Razorbacks Mid-Season Report

Maybe the weather has something to do with it. Or perhaps it's because of the seemingly nonstop soap opera that has been going on with Arkansas' football team.

Either way, it's hard to believe that it's already February -- which means that college basketball's regular season is more than halfway done. Where has the time gone?

So for those Razorback fans who might have been spending more time worrying about Mitch Mustain than Sonny Weems, here is a Midseason Report on what Arkansas has done over the first three months of the men's college basketball season.

(OK, so technically it's not the halfway point of the season. But it was hard to tell since we got stuck in the snow.)


At this time a year ago, forward Sonny Weems was playing at a community college, and guard Patrick Beverley was still in high school.

Meanwhile, center Steven Hill was known primarily for his shot-blocking, and point guard Gary Ervin was ineligible to play after transferring to Arkansas.

But with his top two scorers from last season gone, Arkansas coach Stan Heath has needed the three newcomers and Hill to bring some much-needed balance to the offense.

It's not like last season when there was no doubt that guards Ronnie Brewer and Jonathan Modica were the Razorbacks' first and second options, respectively, on offense.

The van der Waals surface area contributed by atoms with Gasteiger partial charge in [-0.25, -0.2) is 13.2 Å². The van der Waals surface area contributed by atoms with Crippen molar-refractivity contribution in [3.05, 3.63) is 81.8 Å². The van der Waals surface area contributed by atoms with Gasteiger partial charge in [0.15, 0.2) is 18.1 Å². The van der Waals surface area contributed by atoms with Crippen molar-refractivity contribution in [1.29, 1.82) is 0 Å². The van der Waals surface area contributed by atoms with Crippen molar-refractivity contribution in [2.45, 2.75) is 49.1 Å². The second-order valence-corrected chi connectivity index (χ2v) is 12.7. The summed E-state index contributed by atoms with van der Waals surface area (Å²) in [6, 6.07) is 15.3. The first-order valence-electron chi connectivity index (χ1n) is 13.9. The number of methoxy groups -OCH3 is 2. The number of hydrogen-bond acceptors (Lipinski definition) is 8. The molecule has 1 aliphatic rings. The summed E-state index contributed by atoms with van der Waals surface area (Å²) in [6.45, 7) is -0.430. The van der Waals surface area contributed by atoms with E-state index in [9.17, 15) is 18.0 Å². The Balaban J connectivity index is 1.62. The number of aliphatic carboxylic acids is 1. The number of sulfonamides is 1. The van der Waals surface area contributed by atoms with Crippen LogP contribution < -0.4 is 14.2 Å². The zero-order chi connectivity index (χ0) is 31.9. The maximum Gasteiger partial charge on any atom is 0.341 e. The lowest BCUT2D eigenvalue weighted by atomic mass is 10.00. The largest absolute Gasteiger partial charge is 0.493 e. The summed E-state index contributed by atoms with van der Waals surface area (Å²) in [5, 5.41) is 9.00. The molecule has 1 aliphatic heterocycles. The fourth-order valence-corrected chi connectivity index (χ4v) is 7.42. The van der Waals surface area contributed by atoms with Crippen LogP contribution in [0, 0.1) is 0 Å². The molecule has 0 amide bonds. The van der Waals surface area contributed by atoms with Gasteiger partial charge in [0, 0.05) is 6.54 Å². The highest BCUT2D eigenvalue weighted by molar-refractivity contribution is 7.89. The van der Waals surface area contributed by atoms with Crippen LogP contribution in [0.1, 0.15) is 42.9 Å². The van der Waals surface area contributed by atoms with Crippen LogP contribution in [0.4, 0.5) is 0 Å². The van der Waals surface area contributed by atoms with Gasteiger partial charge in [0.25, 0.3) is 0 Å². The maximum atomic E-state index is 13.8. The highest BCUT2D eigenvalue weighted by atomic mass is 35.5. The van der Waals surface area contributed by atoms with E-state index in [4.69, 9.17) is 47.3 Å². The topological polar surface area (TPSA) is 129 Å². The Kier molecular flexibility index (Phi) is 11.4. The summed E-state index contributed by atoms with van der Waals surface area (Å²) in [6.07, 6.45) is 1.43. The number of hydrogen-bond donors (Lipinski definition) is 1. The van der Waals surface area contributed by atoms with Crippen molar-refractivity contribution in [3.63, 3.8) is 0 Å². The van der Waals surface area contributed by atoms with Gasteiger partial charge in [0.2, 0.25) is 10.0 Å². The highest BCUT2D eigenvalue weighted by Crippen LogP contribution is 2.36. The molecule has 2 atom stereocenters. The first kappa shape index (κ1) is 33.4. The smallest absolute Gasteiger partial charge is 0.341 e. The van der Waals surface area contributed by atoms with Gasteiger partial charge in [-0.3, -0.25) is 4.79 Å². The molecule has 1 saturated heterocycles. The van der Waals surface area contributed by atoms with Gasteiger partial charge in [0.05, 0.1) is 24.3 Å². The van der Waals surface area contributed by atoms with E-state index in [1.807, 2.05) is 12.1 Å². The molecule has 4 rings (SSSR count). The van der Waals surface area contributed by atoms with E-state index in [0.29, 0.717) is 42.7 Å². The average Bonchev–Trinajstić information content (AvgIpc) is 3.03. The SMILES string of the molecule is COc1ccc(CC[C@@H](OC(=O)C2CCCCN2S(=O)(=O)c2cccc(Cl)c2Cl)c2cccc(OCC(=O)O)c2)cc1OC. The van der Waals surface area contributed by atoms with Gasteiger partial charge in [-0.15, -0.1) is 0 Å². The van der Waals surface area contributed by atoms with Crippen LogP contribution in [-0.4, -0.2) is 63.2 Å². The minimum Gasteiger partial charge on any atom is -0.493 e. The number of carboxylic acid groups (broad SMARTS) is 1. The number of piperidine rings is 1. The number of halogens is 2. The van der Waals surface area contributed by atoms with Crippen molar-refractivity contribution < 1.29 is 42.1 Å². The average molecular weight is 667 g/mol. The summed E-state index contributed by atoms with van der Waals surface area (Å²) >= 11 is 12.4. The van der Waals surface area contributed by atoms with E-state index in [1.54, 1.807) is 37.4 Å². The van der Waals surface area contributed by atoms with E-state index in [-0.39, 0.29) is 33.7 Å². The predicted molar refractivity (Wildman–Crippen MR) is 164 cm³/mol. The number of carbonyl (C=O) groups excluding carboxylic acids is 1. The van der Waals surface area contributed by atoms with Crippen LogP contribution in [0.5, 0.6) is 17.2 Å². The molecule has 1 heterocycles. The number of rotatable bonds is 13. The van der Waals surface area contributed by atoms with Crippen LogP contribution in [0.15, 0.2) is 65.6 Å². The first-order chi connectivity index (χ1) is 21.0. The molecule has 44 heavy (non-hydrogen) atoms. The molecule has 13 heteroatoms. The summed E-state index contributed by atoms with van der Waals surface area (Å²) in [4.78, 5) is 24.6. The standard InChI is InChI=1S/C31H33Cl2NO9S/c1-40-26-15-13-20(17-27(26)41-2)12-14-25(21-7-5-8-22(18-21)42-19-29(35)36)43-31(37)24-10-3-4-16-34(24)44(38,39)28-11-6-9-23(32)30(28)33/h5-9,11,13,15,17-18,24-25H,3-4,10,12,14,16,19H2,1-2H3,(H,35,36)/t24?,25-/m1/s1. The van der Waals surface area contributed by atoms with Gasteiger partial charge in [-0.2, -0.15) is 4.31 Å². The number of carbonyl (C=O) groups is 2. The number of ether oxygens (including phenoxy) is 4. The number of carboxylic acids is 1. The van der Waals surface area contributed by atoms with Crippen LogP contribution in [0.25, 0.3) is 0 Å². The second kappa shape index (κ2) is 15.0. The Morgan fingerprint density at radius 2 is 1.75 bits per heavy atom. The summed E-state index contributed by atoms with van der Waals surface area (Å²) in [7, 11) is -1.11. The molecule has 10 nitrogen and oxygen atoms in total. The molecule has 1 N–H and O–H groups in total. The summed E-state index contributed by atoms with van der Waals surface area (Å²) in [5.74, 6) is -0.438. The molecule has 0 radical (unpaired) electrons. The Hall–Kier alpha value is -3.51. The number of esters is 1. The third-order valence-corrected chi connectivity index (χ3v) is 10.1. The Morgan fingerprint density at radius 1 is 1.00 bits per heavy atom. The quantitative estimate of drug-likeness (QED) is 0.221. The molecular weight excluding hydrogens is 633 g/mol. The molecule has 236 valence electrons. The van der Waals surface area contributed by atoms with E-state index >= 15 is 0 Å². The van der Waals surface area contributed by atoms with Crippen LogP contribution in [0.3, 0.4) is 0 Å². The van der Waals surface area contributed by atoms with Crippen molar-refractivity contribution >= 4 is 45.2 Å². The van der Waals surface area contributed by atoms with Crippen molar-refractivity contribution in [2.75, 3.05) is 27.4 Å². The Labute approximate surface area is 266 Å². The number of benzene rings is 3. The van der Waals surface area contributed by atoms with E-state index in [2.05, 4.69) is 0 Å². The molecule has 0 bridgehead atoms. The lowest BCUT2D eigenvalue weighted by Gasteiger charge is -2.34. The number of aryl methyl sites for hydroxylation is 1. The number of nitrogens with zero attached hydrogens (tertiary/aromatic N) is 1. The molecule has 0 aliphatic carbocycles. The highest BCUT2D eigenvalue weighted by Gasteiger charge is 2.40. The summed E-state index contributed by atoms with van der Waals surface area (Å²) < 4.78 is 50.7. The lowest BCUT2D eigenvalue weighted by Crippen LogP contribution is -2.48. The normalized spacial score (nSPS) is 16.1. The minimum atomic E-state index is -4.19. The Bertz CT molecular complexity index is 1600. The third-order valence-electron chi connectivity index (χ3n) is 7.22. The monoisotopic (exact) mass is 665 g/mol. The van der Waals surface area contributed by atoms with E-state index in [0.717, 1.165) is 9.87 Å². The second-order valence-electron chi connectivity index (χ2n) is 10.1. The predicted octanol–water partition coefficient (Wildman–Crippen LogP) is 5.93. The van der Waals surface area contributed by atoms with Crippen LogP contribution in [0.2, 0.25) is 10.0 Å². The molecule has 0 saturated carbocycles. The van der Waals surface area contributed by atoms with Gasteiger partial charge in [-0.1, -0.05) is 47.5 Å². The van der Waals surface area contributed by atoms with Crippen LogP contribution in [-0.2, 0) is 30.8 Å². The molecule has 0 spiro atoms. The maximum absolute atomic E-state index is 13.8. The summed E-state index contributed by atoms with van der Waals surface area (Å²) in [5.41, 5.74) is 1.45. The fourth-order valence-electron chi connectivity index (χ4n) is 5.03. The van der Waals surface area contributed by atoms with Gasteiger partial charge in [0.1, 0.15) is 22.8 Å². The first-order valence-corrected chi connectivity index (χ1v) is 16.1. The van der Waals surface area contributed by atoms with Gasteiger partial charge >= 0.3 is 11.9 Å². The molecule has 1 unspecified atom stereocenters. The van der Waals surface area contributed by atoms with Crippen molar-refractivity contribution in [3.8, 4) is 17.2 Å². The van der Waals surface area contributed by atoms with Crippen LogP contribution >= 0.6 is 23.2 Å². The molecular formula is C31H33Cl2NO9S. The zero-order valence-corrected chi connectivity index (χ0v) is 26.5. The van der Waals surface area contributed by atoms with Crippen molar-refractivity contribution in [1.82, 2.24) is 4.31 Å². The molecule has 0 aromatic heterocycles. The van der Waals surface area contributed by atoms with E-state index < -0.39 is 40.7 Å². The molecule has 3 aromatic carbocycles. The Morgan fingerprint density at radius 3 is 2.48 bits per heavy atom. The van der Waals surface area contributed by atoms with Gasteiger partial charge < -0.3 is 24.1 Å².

"It makes us hard to guard," Arkansas coach Stan Heath said. "We have a lot of different guys who can hurt you out there, and that makes things difficult for the defense."

Six different players have led Arkansas in scoring this season, though Beverley has made perhaps the biggest impression with his ability to both attack the basket and knock down the outside shot.

The 6-foot-1, 172-pound guard leads the Razorbacks in scoring (13.6 points per game), and his versatility and energy makes it tough for Heath to take Beverley off the floor.

"He's exceeded (my expectations)," Heath said. "He's so hard-working, he loves to learn and he has a deep passion for the game. And he can really score."

But the Razorbacks have been inconsistent, at times committing too many turnovers, not getting enough rebounds and playing too timid down the stretch to pull out close games.

Arkansas has as many turnovers (333) as assists. Weems was benched in a loss at South Carolina for turning the ball over too much in the first half, and the Razorbacks nearly squandered a 25-point lead at Alabama because of 14 second-half turnovers.

Ervin leads the team with 66 turnovers, and the offense runs much smoother when the Mississippi State transfer is playing under control.

At the same time, Heath has tried several different players at power forward to try to generate a spark. Junior Darian Townes has shown an aggressiveness since returning from his sideline incident with Heath earlier this season.

And with forward Charles Thomas in the midst of a recent slump, Hill has surprisingly emerged as an offensive force around the basket.

"I've worked on my offense for a long time,'" Hill said. "I need to get a lot better still. I need to get more aggressive. But there are a lot of moves I've worked on that I haven't been able to show yet."



Steven Hill has become an easy target for opposing fans to heckle, but he should take it as a sign that he has arrived -- ponytail and all.